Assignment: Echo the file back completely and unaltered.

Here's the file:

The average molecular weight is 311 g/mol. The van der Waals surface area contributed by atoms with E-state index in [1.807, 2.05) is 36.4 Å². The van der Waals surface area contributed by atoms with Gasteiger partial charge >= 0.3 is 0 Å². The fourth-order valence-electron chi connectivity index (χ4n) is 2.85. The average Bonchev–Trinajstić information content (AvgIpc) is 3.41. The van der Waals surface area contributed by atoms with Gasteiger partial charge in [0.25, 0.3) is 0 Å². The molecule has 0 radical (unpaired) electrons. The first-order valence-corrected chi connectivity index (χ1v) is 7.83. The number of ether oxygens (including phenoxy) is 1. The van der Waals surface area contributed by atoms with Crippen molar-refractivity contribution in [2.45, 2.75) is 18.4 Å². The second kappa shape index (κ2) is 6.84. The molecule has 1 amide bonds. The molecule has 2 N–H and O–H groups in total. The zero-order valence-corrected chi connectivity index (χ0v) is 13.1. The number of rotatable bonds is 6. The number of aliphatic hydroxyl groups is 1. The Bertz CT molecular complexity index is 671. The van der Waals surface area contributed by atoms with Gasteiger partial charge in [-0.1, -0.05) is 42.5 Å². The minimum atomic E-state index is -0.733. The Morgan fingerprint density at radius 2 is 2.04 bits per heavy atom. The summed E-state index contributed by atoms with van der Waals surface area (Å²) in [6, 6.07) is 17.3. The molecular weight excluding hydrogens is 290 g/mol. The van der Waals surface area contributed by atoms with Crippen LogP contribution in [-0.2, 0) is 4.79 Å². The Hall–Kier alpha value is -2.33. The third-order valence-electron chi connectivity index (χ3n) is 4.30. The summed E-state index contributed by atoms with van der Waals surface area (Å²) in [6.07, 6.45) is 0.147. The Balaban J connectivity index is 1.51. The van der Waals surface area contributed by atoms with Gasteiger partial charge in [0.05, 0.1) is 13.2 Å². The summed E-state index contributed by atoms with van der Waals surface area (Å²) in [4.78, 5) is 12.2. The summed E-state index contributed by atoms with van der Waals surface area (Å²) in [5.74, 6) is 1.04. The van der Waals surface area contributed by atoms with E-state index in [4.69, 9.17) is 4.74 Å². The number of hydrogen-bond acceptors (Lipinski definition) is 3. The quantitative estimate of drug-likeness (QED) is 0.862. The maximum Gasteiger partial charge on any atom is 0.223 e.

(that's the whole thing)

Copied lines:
The average molecular weight is 311 g/mol. The van der Waals surface area contributed by atoms with E-state index in [1.807, 2.05) is 36.4 Å². The van der Waals surface area contributed by atoms with Gasteiger partial charge >= 0.3 is 0 Å². The fourth-order valence-electron chi connectivity index (χ4n) is 2.85. The average Bonchev–Trinajstić information content (AvgIpc) is 3.41. The van der Waals surface area contributed by atoms with Gasteiger partial charge in [0.25, 0.3) is 0 Å². The molecule has 0 radical (unpaired) electrons. The first-order valence-corrected chi connectivity index (χ1v) is 7.83. The number of ether oxygens (including phenoxy) is 1. The van der Waals surface area contributed by atoms with Crippen molar-refractivity contribution in [2.45, 2.75) is 18.4 Å². The second kappa shape index (κ2) is 6.84. The molecule has 1 amide bonds. The molecule has 2 N–H and O–H groups in total. The zero-order valence-corrected chi connectivity index (χ0v) is 13.1. The number of rotatable bonds is 6. The number of aliphatic hydroxyl groups is 1. The Bertz CT molecular complexity index is 671. The van der Waals surface area contributed by atoms with Gasteiger partial charge in [-0.1, -0.05) is 42.5 Å². The minimum atomic E-state index is -0.733. The Morgan fingerprint density at radius 2 is 2.04 bits per heavy atom. The summed E-state index contributed by atoms with van der Waals surface area (Å²) in [6, 6.07) is 17.3. The molecular weight excluding hydrogens is 290 g/mol. The van der Waals surface area contributed by atoms with Crippen LogP contribution in [-0.2, 0) is 4.79 Å². The Hall–Kier alpha value is -2.33. The third-order valence-electron chi connectivity index (χ3n) is 4.30. The summed E-state index contributed by atoms with van der Waals surface area (Å²) in [6.07, 6.45) is 0.147. The Balaban J connectivity index is 1.51. The van der Waals surface area contributed by atoms with Gasteiger partial charge in [0.05, 0.1) is 13.2 Å². The summed E-state index contributed by atoms with van der Waals surface area (Å²) in [4.78, 5) is 12.2. The summed E-state index contributed by atoms with van der Waals surface area (Å²) in [5.74, 6) is 1.04. The van der Waals surface area contributed by atoms with E-state index in [4.69, 9.17) is 4.74 Å². The number of hydrogen-bond acceptors (Lipinski definition) is 3. The quantitative estimate of drug-likeness (QED) is 0.862. The maximum Gasteiger partial charge on any atom is 0.223 e.